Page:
Trees are capable of holding underground water deposits at a rate of 20 liters daily, whereas men need two liters of water daily. At a price of Rp 400 per liter of water, a single tree saves water costs by Rp 800 a day, Rp 24,000 a month or Rp 292,000 a year per person.

As a producer of oxygen (O2), trees absorb carbon dioxide (CO2) and air pollutant gases, a function that is as yet irreplaceable. Every hour, a hectare of green foliage can absorb 8kg of CO2, equivalent to the amount of CO2 exhaled by around 200 men within the same time span. A 1,600m2 plot can produce 14,000 liters of oxygen per person. If one liter of oxygen costs Rp 10, a tree has again saved oxygen costs by Rp 140,000 a day, Rp 4.2 million a month or Rp 51.1 million a year.

What does the busway system have to do with the environment? The absence of accurate planning is apparent in the construction of bus shelters and pedestrian bridges. Dozens of trees were sacrificed for these structures and the ongoing road widening project has also destroyed the median strip. Latest reports say at least 10 trees have been felled for the road widening.

The busway project has thus considerably degraded the quality of air from the Sudirman-Thamrin corridor, alternative lanes, to the extended 3-in-1 zones.

Jakarta's environmental management agency reported in 2003 that Pondok Indah, Gelora Bung Karno (GBK) Senayan and Jl. Casablanca topped the ranks in air pollution. The three areas actually retain green spaces and sufficient numbers of trees, but have now been incorporated into the busway route, as in the case of the GBK, and three-in-one alternative roads, as with Pondok Indah and Casablanca.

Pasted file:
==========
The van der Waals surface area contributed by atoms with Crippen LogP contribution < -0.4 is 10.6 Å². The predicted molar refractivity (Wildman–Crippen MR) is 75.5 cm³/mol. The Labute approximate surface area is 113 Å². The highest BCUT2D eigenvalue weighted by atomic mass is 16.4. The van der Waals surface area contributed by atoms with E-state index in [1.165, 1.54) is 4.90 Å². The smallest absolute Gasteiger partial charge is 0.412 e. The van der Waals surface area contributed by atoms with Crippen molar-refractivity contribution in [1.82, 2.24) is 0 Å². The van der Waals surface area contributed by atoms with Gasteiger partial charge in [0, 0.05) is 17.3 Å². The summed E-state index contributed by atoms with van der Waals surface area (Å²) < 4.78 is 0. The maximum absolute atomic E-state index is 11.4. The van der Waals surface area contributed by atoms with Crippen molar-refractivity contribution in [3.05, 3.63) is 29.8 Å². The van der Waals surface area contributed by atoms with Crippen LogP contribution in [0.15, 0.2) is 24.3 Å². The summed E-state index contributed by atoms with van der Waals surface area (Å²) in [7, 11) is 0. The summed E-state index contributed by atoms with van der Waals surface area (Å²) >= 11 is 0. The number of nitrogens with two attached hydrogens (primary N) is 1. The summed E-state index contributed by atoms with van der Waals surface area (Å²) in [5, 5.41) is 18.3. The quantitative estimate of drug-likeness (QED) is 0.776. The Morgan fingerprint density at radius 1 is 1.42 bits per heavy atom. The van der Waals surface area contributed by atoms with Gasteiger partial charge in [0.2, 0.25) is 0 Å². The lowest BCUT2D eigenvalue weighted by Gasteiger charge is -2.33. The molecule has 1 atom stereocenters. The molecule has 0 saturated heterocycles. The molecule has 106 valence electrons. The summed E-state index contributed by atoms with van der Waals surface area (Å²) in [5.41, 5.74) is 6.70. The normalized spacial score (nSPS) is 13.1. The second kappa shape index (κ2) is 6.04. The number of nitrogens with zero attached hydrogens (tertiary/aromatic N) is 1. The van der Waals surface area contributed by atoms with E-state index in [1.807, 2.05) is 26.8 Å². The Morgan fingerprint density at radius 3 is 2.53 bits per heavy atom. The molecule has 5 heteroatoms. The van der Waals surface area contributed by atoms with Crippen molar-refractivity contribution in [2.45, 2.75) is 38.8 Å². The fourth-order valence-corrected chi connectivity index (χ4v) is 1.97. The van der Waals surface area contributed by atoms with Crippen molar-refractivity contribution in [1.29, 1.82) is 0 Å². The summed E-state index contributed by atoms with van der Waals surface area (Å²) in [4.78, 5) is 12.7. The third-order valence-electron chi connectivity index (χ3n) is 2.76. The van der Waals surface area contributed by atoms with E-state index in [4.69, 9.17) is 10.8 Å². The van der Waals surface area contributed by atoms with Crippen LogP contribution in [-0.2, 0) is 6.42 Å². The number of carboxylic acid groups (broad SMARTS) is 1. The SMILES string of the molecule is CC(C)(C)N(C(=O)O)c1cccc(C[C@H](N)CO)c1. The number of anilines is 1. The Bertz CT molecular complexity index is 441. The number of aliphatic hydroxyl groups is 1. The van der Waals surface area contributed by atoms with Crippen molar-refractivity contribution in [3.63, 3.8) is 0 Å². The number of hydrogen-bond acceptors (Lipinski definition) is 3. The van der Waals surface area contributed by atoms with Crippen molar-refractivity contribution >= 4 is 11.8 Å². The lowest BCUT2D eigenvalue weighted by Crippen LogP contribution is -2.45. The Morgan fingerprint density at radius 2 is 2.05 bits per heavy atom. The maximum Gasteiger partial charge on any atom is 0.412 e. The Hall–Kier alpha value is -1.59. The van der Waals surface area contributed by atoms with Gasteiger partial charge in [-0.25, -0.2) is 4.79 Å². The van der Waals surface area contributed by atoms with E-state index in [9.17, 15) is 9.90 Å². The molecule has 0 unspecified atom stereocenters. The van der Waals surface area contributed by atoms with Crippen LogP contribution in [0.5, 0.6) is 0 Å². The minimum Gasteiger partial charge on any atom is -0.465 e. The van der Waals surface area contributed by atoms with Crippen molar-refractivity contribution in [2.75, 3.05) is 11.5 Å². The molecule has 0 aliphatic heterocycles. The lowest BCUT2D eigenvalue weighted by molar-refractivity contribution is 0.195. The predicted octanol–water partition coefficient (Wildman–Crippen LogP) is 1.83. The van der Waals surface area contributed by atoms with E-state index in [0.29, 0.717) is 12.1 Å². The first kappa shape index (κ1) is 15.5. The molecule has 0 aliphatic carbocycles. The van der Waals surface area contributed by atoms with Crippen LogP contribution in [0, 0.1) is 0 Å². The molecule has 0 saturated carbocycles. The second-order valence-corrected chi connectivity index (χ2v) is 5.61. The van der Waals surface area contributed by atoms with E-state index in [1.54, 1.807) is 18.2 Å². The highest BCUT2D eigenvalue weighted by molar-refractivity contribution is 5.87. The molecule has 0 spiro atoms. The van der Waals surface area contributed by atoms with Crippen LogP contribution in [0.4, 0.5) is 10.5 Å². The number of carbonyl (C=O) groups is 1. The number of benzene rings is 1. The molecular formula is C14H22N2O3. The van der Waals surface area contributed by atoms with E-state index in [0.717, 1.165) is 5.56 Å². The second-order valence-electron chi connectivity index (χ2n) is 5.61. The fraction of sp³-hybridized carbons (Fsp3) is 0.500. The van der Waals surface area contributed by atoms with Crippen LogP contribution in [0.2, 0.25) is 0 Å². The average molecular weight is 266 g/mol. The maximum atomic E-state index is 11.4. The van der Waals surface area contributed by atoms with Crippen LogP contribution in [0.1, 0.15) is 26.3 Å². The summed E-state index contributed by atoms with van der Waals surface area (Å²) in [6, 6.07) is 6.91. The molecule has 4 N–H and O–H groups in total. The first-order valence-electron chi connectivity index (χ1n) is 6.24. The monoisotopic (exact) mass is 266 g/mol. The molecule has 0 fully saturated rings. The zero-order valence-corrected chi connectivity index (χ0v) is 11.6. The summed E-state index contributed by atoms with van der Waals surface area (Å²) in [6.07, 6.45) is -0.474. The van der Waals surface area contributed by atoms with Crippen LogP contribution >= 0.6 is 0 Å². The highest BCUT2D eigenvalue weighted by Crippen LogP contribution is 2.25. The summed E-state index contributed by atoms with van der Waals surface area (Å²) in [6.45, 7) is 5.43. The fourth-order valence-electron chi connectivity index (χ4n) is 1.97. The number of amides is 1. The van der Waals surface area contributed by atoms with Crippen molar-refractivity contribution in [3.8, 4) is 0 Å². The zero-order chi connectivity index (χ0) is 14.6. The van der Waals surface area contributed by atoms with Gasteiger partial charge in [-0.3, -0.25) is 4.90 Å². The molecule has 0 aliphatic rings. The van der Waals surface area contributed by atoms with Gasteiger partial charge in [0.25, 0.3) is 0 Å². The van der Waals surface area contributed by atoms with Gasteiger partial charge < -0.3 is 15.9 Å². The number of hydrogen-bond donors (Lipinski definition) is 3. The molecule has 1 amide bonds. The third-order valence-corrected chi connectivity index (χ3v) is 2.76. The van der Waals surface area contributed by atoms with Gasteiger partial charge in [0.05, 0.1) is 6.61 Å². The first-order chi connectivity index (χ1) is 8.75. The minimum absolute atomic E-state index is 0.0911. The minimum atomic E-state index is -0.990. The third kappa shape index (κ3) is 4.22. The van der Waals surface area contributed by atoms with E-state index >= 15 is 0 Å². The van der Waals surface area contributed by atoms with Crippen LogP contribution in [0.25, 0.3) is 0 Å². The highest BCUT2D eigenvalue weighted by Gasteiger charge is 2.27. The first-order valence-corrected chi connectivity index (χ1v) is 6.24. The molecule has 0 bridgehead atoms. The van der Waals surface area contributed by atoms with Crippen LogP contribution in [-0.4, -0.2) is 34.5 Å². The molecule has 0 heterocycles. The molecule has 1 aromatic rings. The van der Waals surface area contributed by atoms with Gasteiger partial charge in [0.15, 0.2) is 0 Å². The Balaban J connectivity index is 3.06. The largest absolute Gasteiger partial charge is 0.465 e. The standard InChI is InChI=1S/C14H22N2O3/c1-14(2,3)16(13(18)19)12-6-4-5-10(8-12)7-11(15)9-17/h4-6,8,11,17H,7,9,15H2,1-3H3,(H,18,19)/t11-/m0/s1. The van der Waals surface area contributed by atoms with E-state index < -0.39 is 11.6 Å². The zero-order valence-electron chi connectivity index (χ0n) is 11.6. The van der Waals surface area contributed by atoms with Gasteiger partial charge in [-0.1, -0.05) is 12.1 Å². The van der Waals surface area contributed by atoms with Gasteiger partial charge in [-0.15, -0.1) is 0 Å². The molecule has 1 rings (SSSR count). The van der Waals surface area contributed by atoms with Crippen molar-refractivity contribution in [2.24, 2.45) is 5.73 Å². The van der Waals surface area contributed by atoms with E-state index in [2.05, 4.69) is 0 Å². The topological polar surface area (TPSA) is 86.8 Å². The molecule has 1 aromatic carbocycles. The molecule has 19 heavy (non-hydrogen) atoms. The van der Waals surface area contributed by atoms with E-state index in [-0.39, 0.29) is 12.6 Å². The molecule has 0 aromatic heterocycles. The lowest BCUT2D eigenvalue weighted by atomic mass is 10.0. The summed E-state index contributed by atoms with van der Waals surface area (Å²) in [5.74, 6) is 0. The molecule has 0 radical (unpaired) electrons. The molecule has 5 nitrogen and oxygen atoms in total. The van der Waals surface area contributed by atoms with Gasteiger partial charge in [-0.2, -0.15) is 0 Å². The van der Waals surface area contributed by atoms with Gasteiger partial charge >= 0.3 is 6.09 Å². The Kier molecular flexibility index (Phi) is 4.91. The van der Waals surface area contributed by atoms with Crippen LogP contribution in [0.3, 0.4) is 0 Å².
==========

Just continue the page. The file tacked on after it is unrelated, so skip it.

Thirty vulnerable points of congestion and limited capacity alternative lanes have experienced an increase in jams, causing traffic to be stagnant long enough to emit air pollutants to adjacent locations that are anyway dry and hot without adequate greenbelt corridors. The air quality of alternative roads like Kota, Grogol, Slipi, Tanah Abang, Warung Buncit, Fatmawati, Pasar Minggu and Lebak Bulus is predicted to be worsening.

Apart from the increasingly congested traffic, the declining number of trees reduces their capacity to absorb and process carbon dioxide, sulfur dioxide (SO2), ozone (O3), nitrogen dioxide (NO2), carbon monoxide (CO) and lead (Pb), which comprise 80 percent of Jakarta's air pollutants.